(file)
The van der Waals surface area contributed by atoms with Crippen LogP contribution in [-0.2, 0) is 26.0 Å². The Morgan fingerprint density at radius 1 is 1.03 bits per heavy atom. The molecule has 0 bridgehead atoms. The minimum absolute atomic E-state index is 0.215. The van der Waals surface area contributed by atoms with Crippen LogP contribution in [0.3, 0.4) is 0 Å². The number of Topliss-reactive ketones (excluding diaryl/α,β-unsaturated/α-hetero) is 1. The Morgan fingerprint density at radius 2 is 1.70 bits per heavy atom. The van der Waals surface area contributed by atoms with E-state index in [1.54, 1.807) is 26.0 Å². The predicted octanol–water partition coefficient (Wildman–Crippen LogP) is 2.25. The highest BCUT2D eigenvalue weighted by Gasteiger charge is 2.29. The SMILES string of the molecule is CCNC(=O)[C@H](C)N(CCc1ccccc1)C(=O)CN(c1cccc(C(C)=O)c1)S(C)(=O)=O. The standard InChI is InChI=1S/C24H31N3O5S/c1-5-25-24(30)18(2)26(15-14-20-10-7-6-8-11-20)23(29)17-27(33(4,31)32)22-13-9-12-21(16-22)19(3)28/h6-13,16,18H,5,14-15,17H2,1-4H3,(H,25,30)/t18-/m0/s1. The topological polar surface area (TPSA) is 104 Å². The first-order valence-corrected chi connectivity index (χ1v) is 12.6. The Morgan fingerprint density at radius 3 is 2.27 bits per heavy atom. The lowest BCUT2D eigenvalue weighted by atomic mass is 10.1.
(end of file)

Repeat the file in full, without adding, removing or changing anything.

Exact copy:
The van der Waals surface area contributed by atoms with Crippen LogP contribution in [-0.2, 0) is 26.0 Å². The Morgan fingerprint density at radius 1 is 1.03 bits per heavy atom. The molecule has 0 bridgehead atoms. The minimum absolute atomic E-state index is 0.215. The van der Waals surface area contributed by atoms with Crippen LogP contribution in [0.3, 0.4) is 0 Å². The number of Topliss-reactive ketones (excluding diaryl/α,β-unsaturated/α-hetero) is 1. The Morgan fingerprint density at radius 2 is 1.70 bits per heavy atom. The van der Waals surface area contributed by atoms with E-state index in [1.54, 1.807) is 26.0 Å². The predicted octanol–water partition coefficient (Wildman–Crippen LogP) is 2.25. The highest BCUT2D eigenvalue weighted by Gasteiger charge is 2.29. The SMILES string of the molecule is CCNC(=O)[C@H](C)N(CCc1ccccc1)C(=O)CN(c1cccc(C(C)=O)c1)S(C)(=O)=O. The standard InChI is InChI=1S/C24H31N3O5S/c1-5-25-24(30)18(2)26(15-14-20-10-7-6-8-11-20)23(29)17-27(33(4,31)32)22-13-9-12-21(16-22)19(3)28/h6-13,16,18H,5,14-15,17H2,1-4H3,(H,25,30)/t18-/m0/s1. The topological polar surface area (TPSA) is 104 Å². The first-order valence-corrected chi connectivity index (χ1v) is 12.6. The Morgan fingerprint density at radius 3 is 2.27 bits per heavy atom. The lowest BCUT2D eigenvalue weighted by atomic mass is 10.1.